Sarah Gean glows with positivity and it’s why one would never be able to guess how fraught with difficulty her breast cancer journey has been. Her diagnosis came from her own self-awareness, after she noticed swelling and tenderness in her armpit. Her ultra sound and mammogram did not show her tumor. It would be a follow up MRI that finally revealed she had breast cancer. She got the news while in the car with her family, just before Christmas, on December 21, 2019.
She would go on to have a double mastectomy and reconstruction followed by five months of chemotherapy and radiation. While the diagnosis and subsequent treatment was grueling, it was made more complicated by COVID. Indeed, only a few months after active treatment concluded, the global shutdown began. It tested Sarah and her family even more. She notes that her support system was key. Friends created meal trains, her sisters moved in to help take care of her and her children, and teachers at her children’s school provided support in any way possible. The level of kindness she received blew her away: “it was a lot all at once. Having a support system allowed myself and my children to get through this.”
The pandemic did however, exacerbate certain issues and a few months into the global shutdown, Sarah and her husband separated. Facing an impending divorce, coupled with a breast cancer diagnosis, COVID and being a mother to young children is unfathomable to most, but Sarah’s outlook is astonishingly positive: “through this whole thing, I could only focus on what I could control. We can control how we look at things. I tried to take great care of myself so I could be there for my children.”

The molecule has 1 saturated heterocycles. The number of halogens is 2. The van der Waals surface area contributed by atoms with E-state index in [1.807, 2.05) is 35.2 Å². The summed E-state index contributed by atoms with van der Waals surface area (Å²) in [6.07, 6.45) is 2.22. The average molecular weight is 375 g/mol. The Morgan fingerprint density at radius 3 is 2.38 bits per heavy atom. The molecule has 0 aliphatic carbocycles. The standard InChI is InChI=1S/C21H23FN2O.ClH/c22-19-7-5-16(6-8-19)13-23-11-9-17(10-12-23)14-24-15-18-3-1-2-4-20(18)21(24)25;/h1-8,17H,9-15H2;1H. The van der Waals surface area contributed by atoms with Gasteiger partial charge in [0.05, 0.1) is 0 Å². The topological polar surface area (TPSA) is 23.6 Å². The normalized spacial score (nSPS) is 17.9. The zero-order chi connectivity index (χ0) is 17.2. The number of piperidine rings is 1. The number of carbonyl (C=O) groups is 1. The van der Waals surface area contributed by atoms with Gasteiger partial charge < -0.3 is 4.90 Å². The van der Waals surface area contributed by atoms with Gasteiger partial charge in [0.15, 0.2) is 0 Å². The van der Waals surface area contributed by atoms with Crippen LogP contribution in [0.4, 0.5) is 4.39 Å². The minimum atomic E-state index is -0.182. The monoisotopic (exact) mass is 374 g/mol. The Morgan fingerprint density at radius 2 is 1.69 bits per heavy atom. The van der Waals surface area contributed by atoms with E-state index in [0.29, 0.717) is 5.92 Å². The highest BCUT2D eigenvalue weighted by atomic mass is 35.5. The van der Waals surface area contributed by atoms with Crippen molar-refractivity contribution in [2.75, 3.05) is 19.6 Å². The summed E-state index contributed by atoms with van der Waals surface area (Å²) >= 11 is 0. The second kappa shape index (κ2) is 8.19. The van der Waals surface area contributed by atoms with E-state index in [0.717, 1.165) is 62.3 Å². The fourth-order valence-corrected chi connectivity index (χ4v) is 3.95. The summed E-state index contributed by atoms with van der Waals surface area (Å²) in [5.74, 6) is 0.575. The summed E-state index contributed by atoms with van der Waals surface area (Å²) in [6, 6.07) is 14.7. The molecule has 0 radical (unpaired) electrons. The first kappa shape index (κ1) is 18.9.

Sarah’s strength is admirable and she says she could not have done this journey without her incredible support system. It’s why today she feels good, like her energy is back and reflecting on her year, she has incredible insight saying, “Going through it, my ex-husband wasn’t supportive and my cancer intensified those issues. Hindsight is always 20/20 and my new life, I am good with it. It all happens for a reason. It’s been a couple of years of learning and lots of pain, but I always keep in my head that I have a choice of my thoughts everyday. I have a choice of how I want to frame things and for me, it’s putting my oxygen mask on myself to then make sure I can be there 100% for my children.”